Over the past year, Family Reentry has successfully cut down on rearrest rates though its Domestic Violence program. Rearrest rates of those receiving services was below 8%, which is well below the state’s 12% rate. Also, within Family Reentry’s residential programs, 90% of the clients were able to transition into the community and long-range housing after securing employment and maintaining a savings account. Providing services to recently released inmates and their families has the potential to save the state money and help transform an individual and a neighborhood and a generation.
We heard from a client, a young man who had been in and out of the prison system for most of his life. This young man was caught in a cycle, one in which he grew up surrounded by adults, many of whom had spent time behind bars and in a neighborhood where, seemingly, the best way to make money was to sell drugs. He, too, found himself behind bars and upon release his record prevented him from getting a job, and so he ended up back in “pharmaceutical sales” and then back behind bars. He found Family Reentry, or perhaps Family Reentry found him, and he was able to break the cycle. He was lucky.
I may not understand a life behind bars, but I understand a little about second chances and fresh starts. I think to a certain extent, we all do. We have been given them. In fact, I have been given many and I needed them and I still do, even with all of the wonderful neighborhoods in which I have lived, raising and supporting me. Maybe, that’s why I identified so strongly with the mission of Family Reentry and was impacted and asked the question. What do you need?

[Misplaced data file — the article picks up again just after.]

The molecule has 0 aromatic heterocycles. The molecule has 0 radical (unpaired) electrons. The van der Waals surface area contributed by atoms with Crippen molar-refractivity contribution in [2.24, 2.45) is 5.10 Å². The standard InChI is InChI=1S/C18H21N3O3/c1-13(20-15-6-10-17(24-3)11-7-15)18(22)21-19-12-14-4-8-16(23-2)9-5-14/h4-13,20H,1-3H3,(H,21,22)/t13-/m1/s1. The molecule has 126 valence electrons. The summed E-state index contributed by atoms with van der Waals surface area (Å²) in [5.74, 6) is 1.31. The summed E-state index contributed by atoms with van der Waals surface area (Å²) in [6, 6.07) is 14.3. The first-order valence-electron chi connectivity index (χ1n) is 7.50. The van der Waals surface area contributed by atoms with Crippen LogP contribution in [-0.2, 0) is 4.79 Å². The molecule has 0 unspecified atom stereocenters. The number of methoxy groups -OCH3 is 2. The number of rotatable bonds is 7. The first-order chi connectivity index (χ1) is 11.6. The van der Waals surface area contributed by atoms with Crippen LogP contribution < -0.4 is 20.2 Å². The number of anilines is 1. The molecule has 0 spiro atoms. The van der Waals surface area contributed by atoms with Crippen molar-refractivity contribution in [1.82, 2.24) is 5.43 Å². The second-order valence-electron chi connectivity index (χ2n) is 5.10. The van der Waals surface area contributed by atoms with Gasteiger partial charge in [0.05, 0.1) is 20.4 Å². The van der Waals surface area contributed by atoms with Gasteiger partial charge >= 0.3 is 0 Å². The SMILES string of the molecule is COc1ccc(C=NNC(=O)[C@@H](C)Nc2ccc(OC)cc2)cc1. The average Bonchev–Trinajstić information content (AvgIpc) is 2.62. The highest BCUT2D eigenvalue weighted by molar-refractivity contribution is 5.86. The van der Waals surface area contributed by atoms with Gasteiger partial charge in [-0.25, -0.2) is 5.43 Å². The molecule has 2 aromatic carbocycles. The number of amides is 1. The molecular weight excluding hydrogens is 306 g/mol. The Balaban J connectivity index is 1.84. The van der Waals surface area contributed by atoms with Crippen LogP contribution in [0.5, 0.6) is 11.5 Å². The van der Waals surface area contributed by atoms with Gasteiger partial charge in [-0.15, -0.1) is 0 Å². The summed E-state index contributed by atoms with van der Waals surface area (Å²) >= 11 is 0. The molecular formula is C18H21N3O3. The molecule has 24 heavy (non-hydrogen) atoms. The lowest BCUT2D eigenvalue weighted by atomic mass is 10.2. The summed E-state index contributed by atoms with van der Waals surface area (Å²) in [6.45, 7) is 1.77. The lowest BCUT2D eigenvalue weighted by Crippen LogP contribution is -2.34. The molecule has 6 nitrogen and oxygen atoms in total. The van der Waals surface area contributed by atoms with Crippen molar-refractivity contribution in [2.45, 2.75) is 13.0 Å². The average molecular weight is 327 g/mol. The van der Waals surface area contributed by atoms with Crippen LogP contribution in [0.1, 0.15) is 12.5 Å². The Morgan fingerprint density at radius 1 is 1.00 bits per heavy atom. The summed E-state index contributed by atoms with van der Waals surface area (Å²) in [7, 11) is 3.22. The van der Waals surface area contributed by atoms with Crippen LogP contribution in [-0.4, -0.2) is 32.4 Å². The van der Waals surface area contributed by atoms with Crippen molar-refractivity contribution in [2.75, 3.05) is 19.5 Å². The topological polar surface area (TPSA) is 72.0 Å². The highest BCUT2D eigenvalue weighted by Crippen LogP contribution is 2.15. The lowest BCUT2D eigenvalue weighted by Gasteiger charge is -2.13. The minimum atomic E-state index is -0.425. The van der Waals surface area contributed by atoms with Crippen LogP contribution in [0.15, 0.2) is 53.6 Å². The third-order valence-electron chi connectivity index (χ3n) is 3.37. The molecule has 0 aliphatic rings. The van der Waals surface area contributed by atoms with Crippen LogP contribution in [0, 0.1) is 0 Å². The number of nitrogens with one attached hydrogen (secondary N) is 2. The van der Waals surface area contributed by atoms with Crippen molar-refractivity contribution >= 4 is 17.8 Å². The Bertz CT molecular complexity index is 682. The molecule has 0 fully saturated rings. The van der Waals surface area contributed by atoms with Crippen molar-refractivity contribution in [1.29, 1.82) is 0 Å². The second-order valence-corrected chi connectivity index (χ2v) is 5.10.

What do you need? This question makes me feel like I am tackling our child’s back to school list: backpack, mechanical pencils, a composition journal and wouldn’t it be nice if it could be that tidy, that simple? I assumed the organization, like most, would need resources and they do, and volunteer time, which they do, but the answer I got made me really think:
“We need to help people gain awareness.”
Becoming aware is like waking up from a good night’s sleep. Sometimes, it’s a gentle awakening with the first light of day, a calm stretch and a slow gradual start, but other times it’s the result of the shrill sound of an alarm clock, abrupt and jarring. For me, learning about Family Reentry and the problems associated with incarceration was more like the latter. It was an awareness that literally yanked me out from beneath my warm comforter. Sometimes a new awareness does that.
Our children would tell you that I am not a fan of too much screen time and what really gets to me has less to do with content and more to do with posture. It’s the looking down when, really, we need to be looking up and looking out. We need to look up at the neighborhood around us and into the eyes of others and, if you believe, we need to look up to the heavens for guidance and inspiration. We need to look out beyond our own backyard, beyond the gates and our own understanding. And, we need to look out for each other.
Neighborhoods impact us, and I am aware of the impact of strong and supportive neighborhoods, the ones with the celebratory balloons tied to the mailboxes and the make shift lemonade stands. And, I am aware that not every child is so blessed to grow up with balloons and lemonade stands. Being a good neighbor is all about a watchful eye and support for each other. The real question is: where do we draw the line, the line that divides us rather than connects us?  Where does one neighborhood end and the next one begin?  Maybe it doesn’t matter. Maybe Mr. Rogers said it best: “Won’t you be my neighbor.”